4/15/2008

Ever Taken a Financial Beating?

I was reading this article over at the Consumerist about Citicard ending Universal Default on it's card. Universal Default became a part of many card holder agreements a few years back. In a nutshell, Universal Default allows any credit issuer to adjust your interest rate to the default rate (usually around 26, 29, or 32% apr) if you have gotten behind with an unrelated bill. Miss a house payment? Universal Default allows Citi - and any other creditor - to jack your interest rate. Late on the water bill? Jacked. Overdue library fees. Jacked. Didn't pay that parking ticket that blew off of your car? Jacked. Under Universal Default, creditors could treat you like a deadbeat for simply taking on, in their eyes, too much debt. Even if the late payment is due to an error on the part of one creditor, the others who jacked your rates are under no obligation to return them to where they were - even after the matter is cleared up with the original creditor! This practice was so bad that it was finally struck down by Congress during some hearings last year. And by 'struck down', I mean that Congress gave the industry a good, hearty "shame on you". Since then, Citi has agreed to stop using Universal Default. Here is a quote from the Consumerist article - we'll discuss it on the other side.

She said she was personally appalled after finding out that her company had the policy in the first place, but then struggled with how to tell customers about it, because, she said, "It's like telling people you stopped beating your wife."
Wow. That's quite a statement and likely the closest thing to an admission of of guilt that you'll see out of a credit card company. The comments were quite interesting too.

But really, lets continue with the 'wife-beating' analogy. It's likely no secret that the abuse is happening. Your friends and neighbors know, but it is still a bit too taboo to talk about. The physical abuse comes and goes - some incidents are worse than others and nothing you say or do will make it stop. Sometimes the relationship is good. Flowers, dinner out, a nice vacation. You want to believe he's changed, but deep inside, you know that you are setting yourself up for a downfall. The mental abuse is the worst part. That time you 'took a break' and went to your sister's house for a week was hell. He called constantly. Sometimes you'd pick up, and he didn't seem so bad. But then suddenly he's yelling at you and calling you a names. Still, he was your first, and you couldn't bare to leave him, could you? Think of how this will affect your reputation. He wouldn't go around bad mouthing you and calling you a whore, would he?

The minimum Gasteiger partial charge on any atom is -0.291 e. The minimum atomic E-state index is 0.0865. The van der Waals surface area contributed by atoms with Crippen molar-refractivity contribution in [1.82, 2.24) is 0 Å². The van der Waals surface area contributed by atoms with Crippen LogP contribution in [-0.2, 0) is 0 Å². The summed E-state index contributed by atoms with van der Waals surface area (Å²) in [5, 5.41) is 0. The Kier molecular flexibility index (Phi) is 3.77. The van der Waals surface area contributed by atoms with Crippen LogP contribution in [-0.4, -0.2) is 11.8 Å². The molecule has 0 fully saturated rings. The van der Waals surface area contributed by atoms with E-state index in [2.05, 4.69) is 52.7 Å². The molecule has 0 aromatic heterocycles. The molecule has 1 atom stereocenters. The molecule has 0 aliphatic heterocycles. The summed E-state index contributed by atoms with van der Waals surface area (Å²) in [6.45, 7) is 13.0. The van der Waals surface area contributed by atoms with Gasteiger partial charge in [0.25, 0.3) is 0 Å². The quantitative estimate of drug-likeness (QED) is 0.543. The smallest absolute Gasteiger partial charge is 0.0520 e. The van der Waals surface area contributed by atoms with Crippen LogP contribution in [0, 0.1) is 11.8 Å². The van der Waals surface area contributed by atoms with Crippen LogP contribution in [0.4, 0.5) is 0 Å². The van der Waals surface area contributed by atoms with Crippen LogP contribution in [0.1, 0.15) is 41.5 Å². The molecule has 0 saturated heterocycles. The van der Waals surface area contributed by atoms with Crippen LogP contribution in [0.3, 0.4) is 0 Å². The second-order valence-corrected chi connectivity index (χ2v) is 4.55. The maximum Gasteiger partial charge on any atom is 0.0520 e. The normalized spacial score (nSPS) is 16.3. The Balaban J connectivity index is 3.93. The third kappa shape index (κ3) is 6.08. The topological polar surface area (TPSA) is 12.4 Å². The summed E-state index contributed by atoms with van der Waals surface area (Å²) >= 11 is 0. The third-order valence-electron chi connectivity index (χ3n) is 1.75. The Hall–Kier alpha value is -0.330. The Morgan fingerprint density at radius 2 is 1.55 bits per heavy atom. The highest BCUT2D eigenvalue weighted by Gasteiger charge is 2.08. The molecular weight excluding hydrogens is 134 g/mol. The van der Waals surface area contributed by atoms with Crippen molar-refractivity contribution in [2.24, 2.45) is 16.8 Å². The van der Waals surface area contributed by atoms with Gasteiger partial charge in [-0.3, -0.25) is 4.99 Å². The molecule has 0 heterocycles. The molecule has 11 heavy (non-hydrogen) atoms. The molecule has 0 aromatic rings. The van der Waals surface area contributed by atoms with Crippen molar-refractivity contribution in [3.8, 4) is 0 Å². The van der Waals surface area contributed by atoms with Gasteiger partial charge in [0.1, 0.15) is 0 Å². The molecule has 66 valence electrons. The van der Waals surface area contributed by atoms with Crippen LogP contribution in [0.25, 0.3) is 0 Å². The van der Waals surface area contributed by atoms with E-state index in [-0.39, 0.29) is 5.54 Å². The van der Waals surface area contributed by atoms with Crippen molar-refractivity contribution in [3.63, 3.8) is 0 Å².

***Disclaimer*** This analogy is in no way intended to downplay or make light of the seriousness of spousal abuse. It is a terrible thing that affects far too many people.

Maybe this sounds familiar, despite never being a victim of spousal abuse. Sounds like a relationship with a credit card, doesn't it? So long as you walk on eggshells and play their game, there are no problems. Then you miss a payment. The abuse begins. It's small a first, and you brush it off. "Maybe I deserve it", you think. Then things start to happen for no reason. Suddenly your interest rates go from a 'reasonable' 4.99% to 31.99%. They want to make things work, but it seems like every time you come to a compromise, they forget about it and it's like it never happened. You may get completely cross-ways with them and they send your file to collections. Then the real abuse starts. Yelling, name-calling, calling your family members to 'get a message to you'. They may even make good on their threats and ding your credit, which will follow you around and affect future relationships.

Abusive creditors are like abusive spouses. They won't change, and the only way to end it is to leave for good. If you don't enable the abuse, then it can't happen. Sorry, Citi, but it's your analogy - you opened the door, and we walked right in.

Have you ever taken a financial beating? Abused by a creditor? Taken advantage of by someone who knew you weren't ready? Screwed over despite your best, honest efforts to be a good consumer?

What happened? How did it make you feel? What steps have you taken to make sure that this never happens again?

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1 comments:

Emily @ Taking Charge said...

I've never taken a beaten by a creditor, but as a full-time personal finance journalist, I've heard plenty of stories of people who have. Universal Default is an awful concept, and I'm so relieved that Congress is finally making strides to protect consumers from predatory creditors.

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